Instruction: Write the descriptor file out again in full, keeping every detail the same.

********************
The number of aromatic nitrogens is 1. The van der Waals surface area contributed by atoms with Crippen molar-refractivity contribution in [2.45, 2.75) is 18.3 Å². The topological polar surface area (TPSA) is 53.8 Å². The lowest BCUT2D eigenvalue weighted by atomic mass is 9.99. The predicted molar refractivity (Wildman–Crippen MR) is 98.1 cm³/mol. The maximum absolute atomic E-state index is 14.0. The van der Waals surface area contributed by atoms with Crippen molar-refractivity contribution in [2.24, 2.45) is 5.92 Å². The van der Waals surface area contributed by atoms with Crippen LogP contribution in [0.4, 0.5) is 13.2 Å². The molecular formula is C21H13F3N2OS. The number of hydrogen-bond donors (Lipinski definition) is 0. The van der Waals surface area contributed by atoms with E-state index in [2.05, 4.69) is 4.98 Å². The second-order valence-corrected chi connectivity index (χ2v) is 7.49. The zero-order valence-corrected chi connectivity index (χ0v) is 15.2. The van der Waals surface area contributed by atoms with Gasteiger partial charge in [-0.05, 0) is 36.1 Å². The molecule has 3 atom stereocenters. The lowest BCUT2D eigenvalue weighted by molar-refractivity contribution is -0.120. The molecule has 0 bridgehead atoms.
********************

The number of aromatic nitrogens is 1. The van der Waals surface area contributed by atoms with Crippen molar-refractivity contribution in [2.45, 2.75) is 18.3 Å². The topological polar surface area (TPSA) is 53.8 Å². The lowest BCUT2D eigenvalue weighted by atomic mass is 9.99. The predicted molar refractivity (Wildman–Crippen MR) is 98.1 cm³/mol. The maximum absolute atomic E-state index is 14.0. The van der Waals surface area contributed by atoms with Crippen molar-refractivity contribution in [2.24, 2.45) is 5.92 Å². The van der Waals surface area contributed by atoms with Crippen LogP contribution in [0.4, 0.5) is 13.2 Å². The molecular formula is C21H13F3N2OS. The number of hydrogen-bond donors (Lipinski definition) is 0. The van der Waals surface area contributed by atoms with E-state index in [2.05, 4.69) is 4.98 Å². The second-order valence-corrected chi connectivity index (χ2v) is 7.49. The zero-order valence-corrected chi connectivity index (χ0v) is 15.2. The van der Waals surface area contributed by atoms with Gasteiger partial charge in [-0.05, 0) is 36.1 Å². The molecule has 3 atom stereocenters. The lowest BCUT2D eigenvalue weighted by molar-refractivity contribution is -0.120. The molecule has 0 bridgehead atoms.